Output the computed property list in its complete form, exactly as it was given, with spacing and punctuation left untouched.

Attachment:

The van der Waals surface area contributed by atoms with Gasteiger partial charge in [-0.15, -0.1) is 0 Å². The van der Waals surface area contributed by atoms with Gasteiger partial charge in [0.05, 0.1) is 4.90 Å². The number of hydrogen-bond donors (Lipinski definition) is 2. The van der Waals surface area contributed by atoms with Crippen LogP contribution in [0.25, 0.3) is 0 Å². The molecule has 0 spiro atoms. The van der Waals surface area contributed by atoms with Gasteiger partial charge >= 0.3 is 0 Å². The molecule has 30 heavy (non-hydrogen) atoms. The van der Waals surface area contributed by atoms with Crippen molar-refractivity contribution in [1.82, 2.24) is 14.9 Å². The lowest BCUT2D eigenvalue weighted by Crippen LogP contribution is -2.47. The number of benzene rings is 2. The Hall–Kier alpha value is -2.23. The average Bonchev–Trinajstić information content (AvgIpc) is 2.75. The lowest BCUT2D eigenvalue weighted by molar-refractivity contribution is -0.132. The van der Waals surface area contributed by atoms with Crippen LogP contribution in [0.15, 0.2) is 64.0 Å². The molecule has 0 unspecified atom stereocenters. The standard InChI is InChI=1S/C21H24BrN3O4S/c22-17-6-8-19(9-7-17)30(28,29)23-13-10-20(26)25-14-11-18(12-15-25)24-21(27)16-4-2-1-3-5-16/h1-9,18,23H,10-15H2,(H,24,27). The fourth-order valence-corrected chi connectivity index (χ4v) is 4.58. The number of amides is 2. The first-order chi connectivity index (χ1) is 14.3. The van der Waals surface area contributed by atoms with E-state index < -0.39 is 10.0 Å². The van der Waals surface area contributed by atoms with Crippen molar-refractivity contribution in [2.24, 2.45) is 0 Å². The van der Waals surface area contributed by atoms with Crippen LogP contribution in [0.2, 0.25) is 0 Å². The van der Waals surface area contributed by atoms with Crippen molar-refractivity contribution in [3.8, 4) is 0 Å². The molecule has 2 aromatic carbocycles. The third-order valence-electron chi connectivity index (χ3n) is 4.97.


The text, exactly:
The van der Waals surface area contributed by atoms with Gasteiger partial charge in [-0.15, -0.1) is 0 Å². The van der Waals surface area contributed by atoms with Gasteiger partial charge in [0.05, 0.1) is 4.90 Å². The number of hydrogen-bond donors (Lipinski definition) is 2. The van der Waals surface area contributed by atoms with Crippen LogP contribution in [0.25, 0.3) is 0 Å². The molecule has 0 spiro atoms. The van der Waals surface area contributed by atoms with Gasteiger partial charge >= 0.3 is 0 Å². The molecule has 30 heavy (non-hydrogen) atoms. The van der Waals surface area contributed by atoms with Crippen molar-refractivity contribution in [1.82, 2.24) is 14.9 Å². The lowest BCUT2D eigenvalue weighted by Crippen LogP contribution is -2.47. The number of benzene rings is 2. The Hall–Kier alpha value is -2.23. The average Bonchev–Trinajstić information content (AvgIpc) is 2.75. The lowest BCUT2D eigenvalue weighted by molar-refractivity contribution is -0.132. The van der Waals surface area contributed by atoms with Crippen LogP contribution in [0.15, 0.2) is 64.0 Å². The molecule has 0 unspecified atom stereocenters. The standard InChI is InChI=1S/C21H24BrN3O4S/c22-17-6-8-19(9-7-17)30(28,29)23-13-10-20(26)25-14-11-18(12-15-25)24-21(27)16-4-2-1-3-5-16/h1-9,18,23H,10-15H2,(H,24,27). The fourth-order valence-corrected chi connectivity index (χ4v) is 4.58. The number of amides is 2. The first-order chi connectivity index (χ1) is 14.3. The van der Waals surface area contributed by atoms with E-state index < -0.39 is 10.0 Å². The van der Waals surface area contributed by atoms with Crippen molar-refractivity contribution in [2.24, 2.45) is 0 Å². The van der Waals surface area contributed by atoms with Crippen LogP contribution in [0.2, 0.25) is 0 Å². The van der Waals surface area contributed by atoms with Crippen molar-refractivity contribution in [3.8, 4) is 0 Å². The molecule has 2 aromatic carbocycles. The third-order valence-electron chi connectivity index (χ3n) is 4.97.